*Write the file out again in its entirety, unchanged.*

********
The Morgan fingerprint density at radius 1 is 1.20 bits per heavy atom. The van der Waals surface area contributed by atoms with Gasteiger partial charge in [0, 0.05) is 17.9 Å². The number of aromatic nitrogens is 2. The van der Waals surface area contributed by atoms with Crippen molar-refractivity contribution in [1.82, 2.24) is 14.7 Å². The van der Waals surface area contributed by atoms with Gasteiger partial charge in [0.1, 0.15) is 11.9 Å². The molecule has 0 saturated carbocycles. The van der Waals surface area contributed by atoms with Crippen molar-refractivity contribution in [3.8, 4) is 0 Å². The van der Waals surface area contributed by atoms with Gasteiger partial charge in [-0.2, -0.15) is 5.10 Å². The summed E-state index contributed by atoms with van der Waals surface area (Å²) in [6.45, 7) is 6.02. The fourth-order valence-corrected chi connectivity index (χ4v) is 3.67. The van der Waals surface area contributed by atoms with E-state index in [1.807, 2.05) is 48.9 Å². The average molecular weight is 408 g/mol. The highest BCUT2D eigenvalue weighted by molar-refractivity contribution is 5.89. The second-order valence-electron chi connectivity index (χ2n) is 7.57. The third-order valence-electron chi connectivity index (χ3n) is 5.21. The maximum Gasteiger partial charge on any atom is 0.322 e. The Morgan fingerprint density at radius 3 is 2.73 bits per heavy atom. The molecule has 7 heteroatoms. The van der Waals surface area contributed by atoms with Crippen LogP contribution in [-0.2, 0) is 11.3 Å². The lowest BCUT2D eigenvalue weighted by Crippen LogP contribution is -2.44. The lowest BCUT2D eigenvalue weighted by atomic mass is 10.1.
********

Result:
The Morgan fingerprint density at radius 1 is 1.20 bits per heavy atom. The van der Waals surface area contributed by atoms with Gasteiger partial charge in [0, 0.05) is 17.9 Å². The number of aromatic nitrogens is 2. The van der Waals surface area contributed by atoms with Crippen molar-refractivity contribution in [1.82, 2.24) is 14.7 Å². The van der Waals surface area contributed by atoms with Gasteiger partial charge in [0.1, 0.15) is 11.9 Å². The molecule has 0 saturated carbocycles. The van der Waals surface area contributed by atoms with Crippen molar-refractivity contribution in [3.8, 4) is 0 Å². The van der Waals surface area contributed by atoms with Gasteiger partial charge in [-0.2, -0.15) is 5.10 Å². The summed E-state index contributed by atoms with van der Waals surface area (Å²) in [6.45, 7) is 6.02. The fourth-order valence-corrected chi connectivity index (χ4v) is 3.67. The van der Waals surface area contributed by atoms with E-state index in [1.807, 2.05) is 48.9 Å². The average molecular weight is 408 g/mol. The highest BCUT2D eigenvalue weighted by molar-refractivity contribution is 5.89. The second-order valence-electron chi connectivity index (χ2n) is 7.57. The third-order valence-electron chi connectivity index (χ3n) is 5.21. The maximum Gasteiger partial charge on any atom is 0.322 e. The Morgan fingerprint density at radius 3 is 2.73 bits per heavy atom. The molecule has 7 heteroatoms. The van der Waals surface area contributed by atoms with Crippen LogP contribution in [-0.2, 0) is 11.3 Å². The lowest BCUT2D eigenvalue weighted by Crippen LogP contribution is -2.44. The lowest BCUT2D eigenvalue weighted by atomic mass is 10.1.